30 January 2019
The wave of transformation brought about by digitisation, the IoT, and decentralised hardware offers many efficiency benefits. However, these changes have created new challenges for centralised IT departments managing distributed branches, production sites and private clouds to avoid the consequential costs of network downtime.
Distributed networks are often more susceptible to service interruption and generally only larger branches will have an IT expert on site. With centralised monitoring and remote access to distributed resources, today administrators in many organisations can manage dozens or even hundreds of sites efficiently using in band tools such as Telnet (teletype network). However, access is not possible during major technical issues such as network or connectivity failure.
In the legacy world, a remote failure would mean a technician has to go on site to resolve the problem that could range from a simple reboot to having to order a replacement device. The modern alternative to dispatching technicians is ‘out-of-band’ management that is independent of the function and connectivity of the local network which allows admins the ability to resolve issues remotely, to enhance resiliency and ultimately reduces downtime.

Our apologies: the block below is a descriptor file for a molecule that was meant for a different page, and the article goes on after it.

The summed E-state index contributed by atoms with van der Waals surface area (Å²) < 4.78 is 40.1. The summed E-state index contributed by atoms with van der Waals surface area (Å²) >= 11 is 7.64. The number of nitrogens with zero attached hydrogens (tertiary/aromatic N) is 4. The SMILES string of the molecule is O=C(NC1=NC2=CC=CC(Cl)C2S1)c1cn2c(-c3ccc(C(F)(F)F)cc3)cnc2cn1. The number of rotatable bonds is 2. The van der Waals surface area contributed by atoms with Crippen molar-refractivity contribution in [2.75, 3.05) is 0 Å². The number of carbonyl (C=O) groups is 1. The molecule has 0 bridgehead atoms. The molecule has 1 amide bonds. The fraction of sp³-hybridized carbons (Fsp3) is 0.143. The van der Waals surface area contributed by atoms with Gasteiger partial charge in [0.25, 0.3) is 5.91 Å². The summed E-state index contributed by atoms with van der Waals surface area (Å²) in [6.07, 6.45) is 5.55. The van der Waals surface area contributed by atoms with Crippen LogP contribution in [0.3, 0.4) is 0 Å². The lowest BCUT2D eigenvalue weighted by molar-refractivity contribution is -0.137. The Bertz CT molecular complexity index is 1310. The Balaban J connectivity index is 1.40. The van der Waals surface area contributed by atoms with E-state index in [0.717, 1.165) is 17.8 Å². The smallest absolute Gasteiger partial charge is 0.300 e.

The principle is simple. Network attached devices are normally fitted with serial interfaces which can be interrogated independently of the network and give the administrator a complete picture of the status of the device. Many of the important management functions such as firmware updates are only available via serial console interfaces. If a device no longer responds to commands, administrators can carry out a hard reboot via the control system for the power supply.
Out-of-band management allows admins to maintain components such as servers, network devices and power supply units and resolve malfunctions via remote access. If there is an issue with connectivity, out-of-band solutions offer a failover solution that is often via cellular (4G LTE or 3G) or via PSTN modem for sites outside of coverage.
Out-of-band management has advantages beyond urgent crises. It also makes it possible to identify and resolve issues automatically even before they affect local data traffic using an autoresponder system to rectify network failures by using diagnostic and repair aids for problems that occur frequently. Increasingly, out-of-band devices are connected to local sensors to monitor temperature, moisture, smoke, vibrations and local power conditions for preventive maintenance and rapid incident response.